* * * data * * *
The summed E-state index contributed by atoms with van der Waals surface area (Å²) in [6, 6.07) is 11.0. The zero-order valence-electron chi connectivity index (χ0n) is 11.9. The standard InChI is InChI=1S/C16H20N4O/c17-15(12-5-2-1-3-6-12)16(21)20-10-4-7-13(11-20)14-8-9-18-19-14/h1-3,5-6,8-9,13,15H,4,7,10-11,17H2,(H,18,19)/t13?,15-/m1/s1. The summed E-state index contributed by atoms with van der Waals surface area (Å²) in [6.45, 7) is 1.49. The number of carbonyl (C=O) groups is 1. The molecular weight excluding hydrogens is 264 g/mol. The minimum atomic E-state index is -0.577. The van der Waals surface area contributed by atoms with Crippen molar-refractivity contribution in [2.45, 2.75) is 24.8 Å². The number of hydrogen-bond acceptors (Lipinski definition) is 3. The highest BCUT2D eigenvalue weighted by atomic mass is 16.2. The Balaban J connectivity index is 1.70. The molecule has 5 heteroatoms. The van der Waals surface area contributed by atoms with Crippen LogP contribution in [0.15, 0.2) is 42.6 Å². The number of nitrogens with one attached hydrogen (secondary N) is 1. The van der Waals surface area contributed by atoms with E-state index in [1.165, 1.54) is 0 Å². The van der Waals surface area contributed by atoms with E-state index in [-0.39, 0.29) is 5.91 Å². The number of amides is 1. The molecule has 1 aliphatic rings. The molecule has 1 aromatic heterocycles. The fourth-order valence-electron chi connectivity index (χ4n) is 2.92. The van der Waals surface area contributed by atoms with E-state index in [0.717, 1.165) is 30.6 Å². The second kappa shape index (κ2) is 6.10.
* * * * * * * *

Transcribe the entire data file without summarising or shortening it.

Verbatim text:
The summed E-state index contributed by atoms with van der Waals surface area (Å²) in [6, 6.07) is 11.0. The zero-order valence-electron chi connectivity index (χ0n) is 11.9. The standard InChI is InChI=1S/C16H20N4O/c17-15(12-5-2-1-3-6-12)16(21)20-10-4-7-13(11-20)14-8-9-18-19-14/h1-3,5-6,8-9,13,15H,4,7,10-11,17H2,(H,18,19)/t13?,15-/m1/s1. The summed E-state index contributed by atoms with van der Waals surface area (Å²) in [6.45, 7) is 1.49. The number of carbonyl (C=O) groups is 1. The molecular weight excluding hydrogens is 264 g/mol. The minimum atomic E-state index is -0.577. The van der Waals surface area contributed by atoms with Crippen molar-refractivity contribution in [2.45, 2.75) is 24.8 Å². The number of hydrogen-bond acceptors (Lipinski definition) is 3. The highest BCUT2D eigenvalue weighted by atomic mass is 16.2. The Balaban J connectivity index is 1.70. The molecule has 5 heteroatoms. The van der Waals surface area contributed by atoms with Crippen LogP contribution in [0.15, 0.2) is 42.6 Å². The number of nitrogens with one attached hydrogen (secondary N) is 1. The van der Waals surface area contributed by atoms with E-state index in [1.165, 1.54) is 0 Å². The van der Waals surface area contributed by atoms with E-state index in [-0.39, 0.29) is 5.91 Å². The number of amides is 1. The molecule has 1 aliphatic rings. The molecule has 1 aromatic heterocycles. The fourth-order valence-electron chi connectivity index (χ4n) is 2.92. The van der Waals surface area contributed by atoms with E-state index in [0.717, 1.165) is 30.6 Å². The second kappa shape index (κ2) is 6.10.